‘China should become part of SAARC structure’

Globalisation is putting pressure on the South Asian Association for Regional Cooperation (SAARC) to change its traditional ways of working, according to Imtiaz Ahmed, Executive Director of the Regional Centre for Strategic Studies (RCSS), a 23-year-old South Asian regional think tank.

Trade linkage

“The way globalisation is working, whether you like it or not, the borders are not the same they used to be. Now, it is almost impossible to keep your business within your borders. You need to link and re-link with a lot of other countries. That is going to impact on South Asia incredibly. How quickly we are going to take advantage of that depends on us,” Prof. Ahmed told The Hindu recently.

The message behind the trend of globalisation is that the region has to include China, which, he called, has now become a “South Asian country” for all practical purposes.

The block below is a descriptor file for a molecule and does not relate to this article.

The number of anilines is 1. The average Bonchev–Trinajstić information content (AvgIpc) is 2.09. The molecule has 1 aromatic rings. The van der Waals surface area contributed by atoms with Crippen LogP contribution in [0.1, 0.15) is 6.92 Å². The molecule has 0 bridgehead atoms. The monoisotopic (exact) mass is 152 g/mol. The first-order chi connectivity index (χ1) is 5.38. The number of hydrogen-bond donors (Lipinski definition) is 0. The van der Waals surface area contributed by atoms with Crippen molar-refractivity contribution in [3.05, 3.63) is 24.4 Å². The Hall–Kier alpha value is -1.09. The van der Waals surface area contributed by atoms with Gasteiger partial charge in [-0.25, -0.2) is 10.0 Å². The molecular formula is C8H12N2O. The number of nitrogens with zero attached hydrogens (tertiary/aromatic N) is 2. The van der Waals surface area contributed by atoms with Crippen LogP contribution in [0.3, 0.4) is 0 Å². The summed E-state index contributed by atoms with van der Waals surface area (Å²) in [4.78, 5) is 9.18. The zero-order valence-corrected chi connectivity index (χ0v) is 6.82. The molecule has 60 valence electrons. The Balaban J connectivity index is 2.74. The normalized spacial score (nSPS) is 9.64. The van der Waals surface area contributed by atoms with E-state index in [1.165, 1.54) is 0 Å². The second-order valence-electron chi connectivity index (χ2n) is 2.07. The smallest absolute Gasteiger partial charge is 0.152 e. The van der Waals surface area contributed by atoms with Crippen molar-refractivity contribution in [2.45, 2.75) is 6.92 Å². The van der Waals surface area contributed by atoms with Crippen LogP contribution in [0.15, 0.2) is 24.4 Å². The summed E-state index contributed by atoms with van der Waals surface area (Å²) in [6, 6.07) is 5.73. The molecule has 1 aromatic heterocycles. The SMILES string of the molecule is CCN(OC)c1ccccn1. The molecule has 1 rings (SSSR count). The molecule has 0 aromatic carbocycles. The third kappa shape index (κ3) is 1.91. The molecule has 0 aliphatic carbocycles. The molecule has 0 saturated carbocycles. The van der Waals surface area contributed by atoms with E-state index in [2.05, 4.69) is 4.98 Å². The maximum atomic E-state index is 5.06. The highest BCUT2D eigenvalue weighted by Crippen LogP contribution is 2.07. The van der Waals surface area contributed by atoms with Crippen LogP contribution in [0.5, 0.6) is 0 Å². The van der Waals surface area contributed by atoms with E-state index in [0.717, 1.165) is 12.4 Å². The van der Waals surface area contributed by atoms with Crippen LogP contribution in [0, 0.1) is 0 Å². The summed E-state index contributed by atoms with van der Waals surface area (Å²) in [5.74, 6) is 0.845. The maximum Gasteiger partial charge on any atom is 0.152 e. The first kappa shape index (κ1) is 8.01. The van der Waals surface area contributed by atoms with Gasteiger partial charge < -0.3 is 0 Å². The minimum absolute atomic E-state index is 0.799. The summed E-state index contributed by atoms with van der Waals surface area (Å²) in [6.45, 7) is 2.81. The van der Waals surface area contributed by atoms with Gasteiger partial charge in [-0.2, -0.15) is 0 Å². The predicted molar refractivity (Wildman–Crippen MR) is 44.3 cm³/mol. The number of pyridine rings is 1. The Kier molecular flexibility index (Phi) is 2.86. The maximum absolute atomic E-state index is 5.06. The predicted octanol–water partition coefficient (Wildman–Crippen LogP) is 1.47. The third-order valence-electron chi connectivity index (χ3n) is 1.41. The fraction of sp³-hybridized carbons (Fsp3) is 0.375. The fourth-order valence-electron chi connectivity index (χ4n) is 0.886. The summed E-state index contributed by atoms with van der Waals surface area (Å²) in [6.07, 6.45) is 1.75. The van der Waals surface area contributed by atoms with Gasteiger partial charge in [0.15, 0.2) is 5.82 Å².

This is because the South Asian countries, be it India, Pakistan, Bangladesh or Sri Lanka, were having very close and strong ties with China in terms of trade and development.

Emphasising the need for changes in the two fundamental provisions of the SAARC Charter, he said a time-frame had to be fixed for the continuance of the two provisions — decisions at all levels to be based on unanimity and exclusion of bilateral issues. It was all right to have these stipulations 30 years ago at the time of establishment of the SAARC but “you cannot have them frozen”.

On the structure of the SAARC secretariat, Prof. Ahmed called for the appointment of a former Prime Minister or President from any one of the member-countries of the region as Secretary General.

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Printable version | May 24, 2022 9:01:07 pm |